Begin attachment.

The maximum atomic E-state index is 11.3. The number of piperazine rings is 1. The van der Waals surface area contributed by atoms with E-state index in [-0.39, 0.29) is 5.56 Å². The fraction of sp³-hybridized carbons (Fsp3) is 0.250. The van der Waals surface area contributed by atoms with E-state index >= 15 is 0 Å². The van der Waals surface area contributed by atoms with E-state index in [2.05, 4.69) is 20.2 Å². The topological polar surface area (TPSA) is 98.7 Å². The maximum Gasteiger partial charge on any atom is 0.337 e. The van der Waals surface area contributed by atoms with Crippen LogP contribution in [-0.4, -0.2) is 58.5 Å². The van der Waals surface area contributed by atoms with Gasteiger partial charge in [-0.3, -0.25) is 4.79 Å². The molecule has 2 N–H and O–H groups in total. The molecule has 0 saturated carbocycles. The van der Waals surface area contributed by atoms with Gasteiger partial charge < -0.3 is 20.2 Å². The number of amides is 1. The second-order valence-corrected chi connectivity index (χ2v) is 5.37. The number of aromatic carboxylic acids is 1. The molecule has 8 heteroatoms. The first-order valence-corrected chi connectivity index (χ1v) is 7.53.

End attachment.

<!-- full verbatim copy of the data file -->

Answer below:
The maximum atomic E-state index is 11.3. The number of piperazine rings is 1. The van der Waals surface area contributed by atoms with E-state index in [-0.39, 0.29) is 5.56 Å². The fraction of sp³-hybridized carbons (Fsp3) is 0.250. The van der Waals surface area contributed by atoms with E-state index >= 15 is 0 Å². The van der Waals surface area contributed by atoms with E-state index in [2.05, 4.69) is 20.2 Å². The topological polar surface area (TPSA) is 98.7 Å². The maximum Gasteiger partial charge on any atom is 0.337 e. The van der Waals surface area contributed by atoms with Crippen LogP contribution in [-0.4, -0.2) is 58.5 Å². The van der Waals surface area contributed by atoms with Gasteiger partial charge in [-0.3, -0.25) is 4.79 Å². The molecule has 2 N–H and O–H groups in total. The molecule has 0 saturated carbocycles. The van der Waals surface area contributed by atoms with Gasteiger partial charge < -0.3 is 20.2 Å². The number of amides is 1. The second-order valence-corrected chi connectivity index (χ2v) is 5.37. The number of aromatic carboxylic acids is 1. The molecule has 8 heteroatoms. The first-order valence-corrected chi connectivity index (χ1v) is 7.53.